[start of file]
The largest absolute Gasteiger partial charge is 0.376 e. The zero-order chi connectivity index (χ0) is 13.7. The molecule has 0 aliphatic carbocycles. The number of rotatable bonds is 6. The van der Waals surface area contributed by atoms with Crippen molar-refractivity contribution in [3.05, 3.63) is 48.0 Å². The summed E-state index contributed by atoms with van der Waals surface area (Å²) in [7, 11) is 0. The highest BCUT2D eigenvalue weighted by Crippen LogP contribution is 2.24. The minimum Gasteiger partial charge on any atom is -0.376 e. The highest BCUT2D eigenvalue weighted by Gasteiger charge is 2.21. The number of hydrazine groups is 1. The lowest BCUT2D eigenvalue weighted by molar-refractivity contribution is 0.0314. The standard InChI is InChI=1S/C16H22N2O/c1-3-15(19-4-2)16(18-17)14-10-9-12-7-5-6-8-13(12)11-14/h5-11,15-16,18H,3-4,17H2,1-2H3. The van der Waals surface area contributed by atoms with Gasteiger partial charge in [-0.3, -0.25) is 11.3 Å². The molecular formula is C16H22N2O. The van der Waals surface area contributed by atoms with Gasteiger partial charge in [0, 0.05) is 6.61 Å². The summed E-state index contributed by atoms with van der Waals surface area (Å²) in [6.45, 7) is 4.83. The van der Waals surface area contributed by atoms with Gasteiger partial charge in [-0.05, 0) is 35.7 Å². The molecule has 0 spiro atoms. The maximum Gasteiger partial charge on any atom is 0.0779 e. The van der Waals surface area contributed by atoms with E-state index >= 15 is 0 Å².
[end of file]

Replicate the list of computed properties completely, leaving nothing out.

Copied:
The largest absolute Gasteiger partial charge is 0.376 e. The zero-order chi connectivity index (χ0) is 13.7. The molecule has 0 aliphatic carbocycles. The number of rotatable bonds is 6. The van der Waals surface area contributed by atoms with Crippen molar-refractivity contribution in [3.05, 3.63) is 48.0 Å². The summed E-state index contributed by atoms with van der Waals surface area (Å²) in [7, 11) is 0. The highest BCUT2D eigenvalue weighted by Crippen LogP contribution is 2.24. The minimum Gasteiger partial charge on any atom is -0.376 e. The highest BCUT2D eigenvalue weighted by Gasteiger charge is 2.21. The number of hydrazine groups is 1. The lowest BCUT2D eigenvalue weighted by molar-refractivity contribution is 0.0314. The standard InChI is InChI=1S/C16H22N2O/c1-3-15(19-4-2)16(18-17)14-10-9-12-7-5-6-8-13(12)11-14/h5-11,15-16,18H,3-4,17H2,1-2H3. The van der Waals surface area contributed by atoms with Gasteiger partial charge in [-0.3, -0.25) is 11.3 Å². The molecular formula is C16H22N2O. The van der Waals surface area contributed by atoms with Gasteiger partial charge in [0, 0.05) is 6.61 Å². The summed E-state index contributed by atoms with van der Waals surface area (Å²) in [6.45, 7) is 4.83. The van der Waals surface area contributed by atoms with Gasteiger partial charge in [-0.05, 0) is 35.7 Å². The molecule has 0 spiro atoms. The maximum Gasteiger partial charge on any atom is 0.0779 e. The van der Waals surface area contributed by atoms with E-state index >= 15 is 0 Å².